Jim Brown Author Of Mindleap: A Fresh View of Education Empowered by Neuroscience and Systems Thinking

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Why am I passionate about this?

I have spent my entire professional life quietly patrolling the frontiers of understanding human consciousness. I was an early adopter in the burgeoning field of biofeedback, then neurofeedback and neuroscience, plus theory and practices of humanistic and transpersonal psychology, plus steeping myself in systems theory as a context for all these other fields of focus. I hold a MS in psychology from San Francisco State University and a PhD from Saybrook Institute. I live in Mount Shasta CA with Molly, my life partner for over 60 years. We have two sons and two grandchildren.

Jim's book list on brain, mind, and consciousness

What is my book about?

In this thoroughly researched and exquisitely crafted treatise, Jim Brown synthesizes the newest understandings in neuroscience, developmental psychology, and dynamical systems theory for educators and others committed to nurturing human development.

He explains complex concepts in down-to-earth terms, suggesting how these understandings can transform education to engender optimal learning and intelligence. He explores the nature of consciousness, intelligence, and mind.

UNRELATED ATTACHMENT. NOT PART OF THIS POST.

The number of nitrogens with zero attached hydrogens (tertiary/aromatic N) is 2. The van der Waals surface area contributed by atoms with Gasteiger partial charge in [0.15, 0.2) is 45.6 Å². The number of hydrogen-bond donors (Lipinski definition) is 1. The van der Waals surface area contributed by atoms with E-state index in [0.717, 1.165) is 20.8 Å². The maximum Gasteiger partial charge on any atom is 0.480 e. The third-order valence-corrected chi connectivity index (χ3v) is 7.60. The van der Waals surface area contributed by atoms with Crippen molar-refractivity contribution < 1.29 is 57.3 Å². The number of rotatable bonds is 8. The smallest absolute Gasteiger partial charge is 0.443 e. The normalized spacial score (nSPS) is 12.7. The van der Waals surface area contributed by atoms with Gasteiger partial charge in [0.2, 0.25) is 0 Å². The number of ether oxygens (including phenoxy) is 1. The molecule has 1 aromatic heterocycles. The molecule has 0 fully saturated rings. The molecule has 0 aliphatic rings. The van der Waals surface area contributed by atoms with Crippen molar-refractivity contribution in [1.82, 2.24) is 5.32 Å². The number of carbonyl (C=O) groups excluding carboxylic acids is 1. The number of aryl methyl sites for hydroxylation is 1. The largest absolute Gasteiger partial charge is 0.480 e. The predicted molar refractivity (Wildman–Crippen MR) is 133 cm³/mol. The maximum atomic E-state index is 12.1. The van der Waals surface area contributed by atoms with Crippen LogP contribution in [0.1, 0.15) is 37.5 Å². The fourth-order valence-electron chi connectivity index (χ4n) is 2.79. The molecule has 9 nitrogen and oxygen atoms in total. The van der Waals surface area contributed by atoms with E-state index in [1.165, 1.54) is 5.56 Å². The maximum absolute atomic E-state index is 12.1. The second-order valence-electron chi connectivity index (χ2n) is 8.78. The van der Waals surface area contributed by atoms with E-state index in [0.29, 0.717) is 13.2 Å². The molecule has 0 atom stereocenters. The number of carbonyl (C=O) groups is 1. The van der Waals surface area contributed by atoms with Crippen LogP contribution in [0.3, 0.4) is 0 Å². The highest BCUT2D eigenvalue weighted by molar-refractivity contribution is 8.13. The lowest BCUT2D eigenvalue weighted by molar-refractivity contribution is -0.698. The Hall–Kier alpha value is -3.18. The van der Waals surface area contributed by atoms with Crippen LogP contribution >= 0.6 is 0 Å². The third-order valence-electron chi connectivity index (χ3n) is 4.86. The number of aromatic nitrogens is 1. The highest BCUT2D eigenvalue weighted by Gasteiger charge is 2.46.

Brown then offers a model of optimal human learning through lifelong brain development within a supportive culture--drawing on the work of Piaget, Erickson, Maslow, Kohlberg, and Steiner--and how that work is being vastly expanded by neuroscience and dynamical systems thinking.

Mindleap: A Fresh View of Education Empowered by Neuroscience and Systems Thinking

By Jim Brown,

What is this book about?

In this thoroughly-researched and exquisitely crafted treatise, Jim Brown synthesizes the newest understandings in neuroscience, developmental psychology, and dynamical systems theory for educators and others committed to nurturing human development. He explains complex concepts in down-to-earth terms, suggesting how these understandings can transform education to truly engender optimal learning and intelligence. He explores the nature of consciousness, intelligence, and mind. Brown then offers a model of optimal human learning through life-long brain development within a supportive culture--drawing on the work of Piaget, Erickson, Maslow, Kohlberg, and Steiner--and how that work is being vastly expanded by neuroscience and dynamical systems thinking.